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Demand forecasts for cycling projects ‘are stabs in the dark’

Andrew Forster
05 February 2016
Cycling: too many unknowns
Cycling: too many unknowns


Appraisals of cycling projects would be better off discussing the investment’s potential to increase cycling, rather than relying on inherently unreliable demand forecasts, according to a new report.    

Justifying investments in cycling infrastructure is the third report on transport decision-making and appraisal by Yaron Hollander, a former modelling manager at Transport for London who left last year to set up his own consultancy, CTThink!. His first report examined modelling misuses (LTT 13 Nov 15) and the second looked at transparency in decision-making (LTT 08 Jan).  

Hollander’s new report presents ten lessons for cycle project appraisal, drawing on his own experiences as a practitioner and  a long-running dialogue with planners working on cycling projects in the UK and Ireland. 

He says appraisal practice for cycling projects is “still quite young” and knowledge is not widely shared because scheme funding is often awarded through competitive grants that see councils bidding against each other.

Professionals involved in developing cycling schemes often find the work “exciting and engaging”, he says. But this creates a danger of the “visionary narrative coming at the expense of providing reliable evidence on the need for investment and the likely impacts”. 

“The faith that planners have in improving infrastructure for cyclists is a great thing, but there is a gap between the optimism that radiates from our strategic documents and the real­-world difficulty of getting people on their bikes.

“The people that read your business case know this, and they look for signs that indicate to what extent you’ve applied realistic adjustments which take this gap into account. It’s in your interest to show that you’ve done this yourself, because otherwise they’ll apply their own adjustments.”

Hollander says there is a genuine difficulty in forecasting the demand impacts of cycling schemes because of factors such as the partial understanding of trends and what makes people cycle; a lack of data; statistical issues resulting from the low proportion of trips made by bike; and the seasonality of  cycling demand.

“Many recent business cases for cycling programmes have followed a practice which I wouldn’t recommend. They give a very brief explanation of the assumptions they made when estimating cycling demand, and then they dedicate dozens of pages to calculations and conclusions, which are all based on these assumptions.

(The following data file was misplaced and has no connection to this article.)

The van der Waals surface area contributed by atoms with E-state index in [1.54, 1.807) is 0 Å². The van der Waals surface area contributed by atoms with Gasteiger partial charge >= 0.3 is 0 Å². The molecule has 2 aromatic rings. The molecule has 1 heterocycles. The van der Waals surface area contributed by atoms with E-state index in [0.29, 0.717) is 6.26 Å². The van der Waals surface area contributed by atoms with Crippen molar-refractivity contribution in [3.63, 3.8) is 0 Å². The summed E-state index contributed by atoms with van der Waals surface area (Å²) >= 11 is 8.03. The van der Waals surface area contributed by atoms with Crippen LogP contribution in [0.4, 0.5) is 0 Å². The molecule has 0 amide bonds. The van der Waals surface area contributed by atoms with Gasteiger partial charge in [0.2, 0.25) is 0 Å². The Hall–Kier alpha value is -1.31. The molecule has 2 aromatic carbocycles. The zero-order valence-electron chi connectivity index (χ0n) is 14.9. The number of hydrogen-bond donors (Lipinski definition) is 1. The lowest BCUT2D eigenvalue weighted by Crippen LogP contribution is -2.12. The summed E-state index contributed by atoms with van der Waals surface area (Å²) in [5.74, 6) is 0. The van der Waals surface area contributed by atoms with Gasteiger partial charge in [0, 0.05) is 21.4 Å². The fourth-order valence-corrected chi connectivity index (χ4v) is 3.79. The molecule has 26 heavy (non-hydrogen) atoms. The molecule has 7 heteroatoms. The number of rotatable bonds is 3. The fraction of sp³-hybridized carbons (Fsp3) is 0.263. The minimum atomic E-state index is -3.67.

“The demand assumptions are often difficult to find when you browse through the business case document, but they are implicit in every figure showing health, ambience and other impacts. If you do find the description of how demand was estimated, and you’re not sure it’s robust, then the entire logic of the economic case might collapse.”

The best cycling scheme appraisals, he says, adopt a ‘fail safe’ strategy. “They remain convincing even if the reader doesn’t accept the demand assumptions. An effective way of applying a ‘fail safe’ approach is by analysing the potential demand for cycling in addition to?the analysis of the expected demand. A high potential means that the investment has good chances of success even if the forecasts are wrong.”

The ‘flagship’ study to adopt this approach was TfL’s Analysis of cycling potential in 2010, he says. It also lies at the heart of the DfT’s National Propensity to Cycle tool, which is in development (a first version is available at http://geo8.webarch.net/master/)

Hollander says assessing an area’s cycling potential doesn’t require transport modelling at all. “Most towns and cities have all the inputs they need for this analysis.”

He describes a number of inappropriate uses of transport models for cycle scheme appraisal, adding: “Over the last few years I spoke to many local government officers who worked on cycling projects, and were under pressure to squeeze from their models some insight that the models simply weren’t suitable for.” 

Hollander says that even if his ten lessons are followed, he retains “a degree of cynicism about the whole process”. “I’d recommend that you do the same, because the assumptions we make aren’t true. If we really have to limit the benefits of each project or programme only to those that result directly from this specific investment [which he suggests], then cycling infrastructure doesn’t have much value.” 

Many of the investments made to cycling networks throughout the UK during the last decade “haven’t shown yet a clear impact”.  “In many places where cycling levels have grown, it’s not clearly attributable to a specific investment.

“The main benefit from most of our cycling work is meant to be the way it contributes to a major cultural change. The millions invested in cycling are meant to gradually add up into a critical mass which will, at an unknown point in the future, turn England into a cycling nation, with all the huge benefits this would finally bring. 

“We don’t know how feasible it will be in practice and when it will occur. And if it does happen, then the benefits will probably take a different form to what we currently know how to quantify.”

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